Other poems are straightforward portraits. In Ali Alizadeh’s cleverly titled ‘The Suspect’, in Kate Lilley’s ‘Pet’ and L.K. Holt’s ‘Menis’ we are given clear studies and suffer the important frustration of all readers in not knowing what the author’s relationship to the portrait is. And then there is Maria Takolander’s ‘Witch’, which seems to be a portrait of a hypothetical person constructed out of a set of prejudices, and Geoff Page’s ‘Dining with the Pure Merinos’, which is a generalised, witty and not too cruel portrait of an entire class.

The act of looking at this volume as a kind of anatomy of portraiture draws attention to those poems which are overtly about the issues of the portrait. Peter Porter’s ‘We Do Not Write What We Are’ focuses on the question of poetry as self-portrait, wondering which self – the self of dreams or the self of the ordinary daylight world – appears in poems. Geoff Goodfellow’s ‘Finding Myself’, which seems, initially, to be a poem about the self recovering from very serious surgery, finishes with an image of the razor scraping away all that separates him from being a clone of his father. In this respect, purely accidentally, Tom Shapcott’s ‘Sestina’ places itself at the centre of the stage since it worries – in that obsessive way that sestinas do — about how much our prized individuality is a result of a determinist genetic heritage; as the poem says:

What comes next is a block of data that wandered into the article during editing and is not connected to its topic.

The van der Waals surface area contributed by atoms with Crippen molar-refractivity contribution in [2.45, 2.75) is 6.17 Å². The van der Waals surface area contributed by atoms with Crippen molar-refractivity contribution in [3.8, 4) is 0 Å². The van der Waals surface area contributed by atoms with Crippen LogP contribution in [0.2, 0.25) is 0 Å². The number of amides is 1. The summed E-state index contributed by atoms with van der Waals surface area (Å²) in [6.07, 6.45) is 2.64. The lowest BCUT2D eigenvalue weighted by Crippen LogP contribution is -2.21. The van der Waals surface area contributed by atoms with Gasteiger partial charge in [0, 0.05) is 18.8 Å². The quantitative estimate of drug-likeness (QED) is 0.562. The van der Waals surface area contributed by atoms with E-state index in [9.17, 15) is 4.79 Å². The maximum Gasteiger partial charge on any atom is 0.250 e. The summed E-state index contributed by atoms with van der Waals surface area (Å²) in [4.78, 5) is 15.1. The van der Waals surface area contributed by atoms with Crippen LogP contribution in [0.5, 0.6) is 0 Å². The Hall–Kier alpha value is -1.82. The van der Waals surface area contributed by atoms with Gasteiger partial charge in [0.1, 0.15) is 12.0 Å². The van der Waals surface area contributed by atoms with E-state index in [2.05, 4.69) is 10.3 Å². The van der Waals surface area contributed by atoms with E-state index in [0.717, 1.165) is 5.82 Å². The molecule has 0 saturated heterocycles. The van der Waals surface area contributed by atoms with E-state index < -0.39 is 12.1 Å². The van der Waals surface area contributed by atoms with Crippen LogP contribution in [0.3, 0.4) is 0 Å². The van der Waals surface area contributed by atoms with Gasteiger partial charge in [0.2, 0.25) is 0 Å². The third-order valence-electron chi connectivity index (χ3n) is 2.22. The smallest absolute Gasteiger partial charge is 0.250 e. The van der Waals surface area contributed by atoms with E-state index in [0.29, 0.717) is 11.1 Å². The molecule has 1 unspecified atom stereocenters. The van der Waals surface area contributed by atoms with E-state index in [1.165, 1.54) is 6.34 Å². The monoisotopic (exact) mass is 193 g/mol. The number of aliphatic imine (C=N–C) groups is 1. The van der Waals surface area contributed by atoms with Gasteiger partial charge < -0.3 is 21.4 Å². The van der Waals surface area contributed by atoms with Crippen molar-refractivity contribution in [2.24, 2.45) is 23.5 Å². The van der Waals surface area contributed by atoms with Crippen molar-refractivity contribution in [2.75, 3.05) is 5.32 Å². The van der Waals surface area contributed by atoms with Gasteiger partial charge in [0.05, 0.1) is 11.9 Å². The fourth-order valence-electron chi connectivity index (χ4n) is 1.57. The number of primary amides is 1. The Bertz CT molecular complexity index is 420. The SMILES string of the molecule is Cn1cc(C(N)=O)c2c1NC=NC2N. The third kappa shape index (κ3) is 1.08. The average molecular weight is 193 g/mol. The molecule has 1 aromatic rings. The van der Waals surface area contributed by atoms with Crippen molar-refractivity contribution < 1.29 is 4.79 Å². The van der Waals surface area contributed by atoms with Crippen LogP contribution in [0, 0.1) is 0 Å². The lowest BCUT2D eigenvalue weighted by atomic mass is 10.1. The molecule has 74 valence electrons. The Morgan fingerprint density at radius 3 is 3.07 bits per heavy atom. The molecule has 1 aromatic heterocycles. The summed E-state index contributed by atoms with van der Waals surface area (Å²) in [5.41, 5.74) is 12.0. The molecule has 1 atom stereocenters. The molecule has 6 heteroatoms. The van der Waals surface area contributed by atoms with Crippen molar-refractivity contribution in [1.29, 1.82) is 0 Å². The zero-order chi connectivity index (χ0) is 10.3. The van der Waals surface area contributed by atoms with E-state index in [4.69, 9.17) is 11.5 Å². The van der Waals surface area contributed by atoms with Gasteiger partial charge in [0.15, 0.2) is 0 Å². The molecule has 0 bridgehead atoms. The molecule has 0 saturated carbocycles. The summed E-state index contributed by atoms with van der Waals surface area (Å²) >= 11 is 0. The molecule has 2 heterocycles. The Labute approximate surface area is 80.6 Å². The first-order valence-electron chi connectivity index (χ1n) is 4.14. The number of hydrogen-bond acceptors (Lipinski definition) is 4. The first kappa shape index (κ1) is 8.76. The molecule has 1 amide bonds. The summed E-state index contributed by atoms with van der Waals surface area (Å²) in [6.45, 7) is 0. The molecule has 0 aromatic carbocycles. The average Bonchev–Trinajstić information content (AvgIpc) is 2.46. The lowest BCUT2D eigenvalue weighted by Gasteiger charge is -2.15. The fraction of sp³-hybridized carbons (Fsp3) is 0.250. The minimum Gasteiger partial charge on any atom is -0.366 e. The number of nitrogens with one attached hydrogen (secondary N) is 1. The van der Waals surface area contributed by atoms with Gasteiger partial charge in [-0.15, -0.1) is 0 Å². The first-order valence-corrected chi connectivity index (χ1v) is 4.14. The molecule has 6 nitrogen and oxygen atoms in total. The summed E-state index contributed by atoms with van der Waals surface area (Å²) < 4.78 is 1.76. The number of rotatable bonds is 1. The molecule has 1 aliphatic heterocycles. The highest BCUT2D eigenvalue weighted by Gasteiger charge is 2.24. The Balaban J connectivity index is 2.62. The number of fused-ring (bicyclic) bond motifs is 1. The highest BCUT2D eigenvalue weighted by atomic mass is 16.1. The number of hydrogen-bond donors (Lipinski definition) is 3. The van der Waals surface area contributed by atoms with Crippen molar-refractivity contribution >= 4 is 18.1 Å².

We do not start with a blank sheet, our genes
See to that. There is an itch somewhere in the shadows.

It would not be possible to write about Australian poetry in this year without visiting the sad fact of the death of Dorothy Porter. Her passing, late last year, at such an early age has taken from the community of Australian writers and readers one of our most loved poets. Remarkably, and almost uniquely for an Australian poet, her death attracted obituaries in overseas newspapers. She is most admired, at the moment, for a series of verse narratives beginning with Akhenaten and climaxing in The Monkey’s Mask. Good as these are, I suspect that they draw attention away from books like Driving too Fast and, especially, Crete – which remains my favourite of all her works. She was, pre-eminently, a poet of passion and, though the verse novels dealt with this theme in larger contexts, I can’t help feeling that its natural mode is the explosive lyric. She was a master – or mistress – of such poetry. Poems like ‘Why I Love Your Body’ and ‘My At-last Lover’ are hard to forget, genuine contributions to poetry’s most fully stocked, and hence most competitive, shelf. I love her comment, in an interview, about poetry and the -isms which bedevil intellectual life: ‘I don’t hold an ideological brief when I explore love or passion, I just go in and see what happens’.

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The Best Australian Poetry forewords
Australian Poetry Journal forewords